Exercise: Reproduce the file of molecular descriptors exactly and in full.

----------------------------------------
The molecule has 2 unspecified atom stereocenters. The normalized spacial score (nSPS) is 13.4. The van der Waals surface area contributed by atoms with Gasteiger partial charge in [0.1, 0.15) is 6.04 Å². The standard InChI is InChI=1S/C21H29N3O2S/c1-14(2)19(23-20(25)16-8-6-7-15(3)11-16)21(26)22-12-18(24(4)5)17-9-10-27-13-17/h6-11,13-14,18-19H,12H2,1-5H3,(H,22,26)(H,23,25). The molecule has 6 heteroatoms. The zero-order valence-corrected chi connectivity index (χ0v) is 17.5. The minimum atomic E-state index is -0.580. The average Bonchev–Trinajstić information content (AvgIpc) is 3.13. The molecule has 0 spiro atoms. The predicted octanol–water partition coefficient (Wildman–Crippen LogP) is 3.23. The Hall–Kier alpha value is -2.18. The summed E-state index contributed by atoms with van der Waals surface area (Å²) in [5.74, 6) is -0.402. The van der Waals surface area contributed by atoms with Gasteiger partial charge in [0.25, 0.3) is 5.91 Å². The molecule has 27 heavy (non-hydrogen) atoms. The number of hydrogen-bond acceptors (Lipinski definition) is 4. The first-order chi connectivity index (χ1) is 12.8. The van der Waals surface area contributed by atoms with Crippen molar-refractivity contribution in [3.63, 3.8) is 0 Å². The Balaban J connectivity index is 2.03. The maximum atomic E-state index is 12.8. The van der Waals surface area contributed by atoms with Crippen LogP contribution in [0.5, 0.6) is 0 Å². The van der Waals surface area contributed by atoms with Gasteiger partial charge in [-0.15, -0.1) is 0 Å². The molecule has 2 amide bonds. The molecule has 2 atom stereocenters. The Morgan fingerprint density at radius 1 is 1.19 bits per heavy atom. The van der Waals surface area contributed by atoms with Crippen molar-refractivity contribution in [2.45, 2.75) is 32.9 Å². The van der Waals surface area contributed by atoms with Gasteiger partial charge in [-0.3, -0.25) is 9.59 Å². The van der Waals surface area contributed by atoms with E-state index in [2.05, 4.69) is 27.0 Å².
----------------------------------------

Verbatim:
The molecule has 2 unspecified atom stereocenters. The normalized spacial score (nSPS) is 13.4. The van der Waals surface area contributed by atoms with Gasteiger partial charge in [0.1, 0.15) is 6.04 Å². The standard InChI is InChI=1S/C21H29N3O2S/c1-14(2)19(23-20(25)16-8-6-7-15(3)11-16)21(26)22-12-18(24(4)5)17-9-10-27-13-17/h6-11,13-14,18-19H,12H2,1-5H3,(H,22,26)(H,23,25). The molecule has 6 heteroatoms. The zero-order valence-corrected chi connectivity index (χ0v) is 17.5. The minimum atomic E-state index is -0.580. The average Bonchev–Trinajstić information content (AvgIpc) is 3.13. The molecule has 0 spiro atoms. The predicted octanol–water partition coefficient (Wildman–Crippen LogP) is 3.23. The Hall–Kier alpha value is -2.18. The summed E-state index contributed by atoms with van der Waals surface area (Å²) in [5.74, 6) is -0.402. The van der Waals surface area contributed by atoms with Gasteiger partial charge in [0.25, 0.3) is 5.91 Å². The molecule has 27 heavy (non-hydrogen) atoms. The number of hydrogen-bond acceptors (Lipinski definition) is 4. The first-order chi connectivity index (χ1) is 12.8. The van der Waals surface area contributed by atoms with Crippen molar-refractivity contribution in [3.63, 3.8) is 0 Å². The Balaban J connectivity index is 2.03. The maximum atomic E-state index is 12.8. The van der Waals surface area contributed by atoms with Crippen LogP contribution in [0.5, 0.6) is 0 Å². The van der Waals surface area contributed by atoms with Gasteiger partial charge in [-0.15, -0.1) is 0 Å². The molecule has 2 amide bonds. The molecule has 2 atom stereocenters. The Morgan fingerprint density at radius 1 is 1.19 bits per heavy atom. The van der Waals surface area contributed by atoms with Crippen molar-refractivity contribution in [2.45, 2.75) is 32.9 Å². The van der Waals surface area contributed by atoms with Gasteiger partial charge in [-0.3, -0.25) is 9.59 Å². The van der Waals surface area contributed by atoms with E-state index in [2.05, 4.69) is 27.0 Å².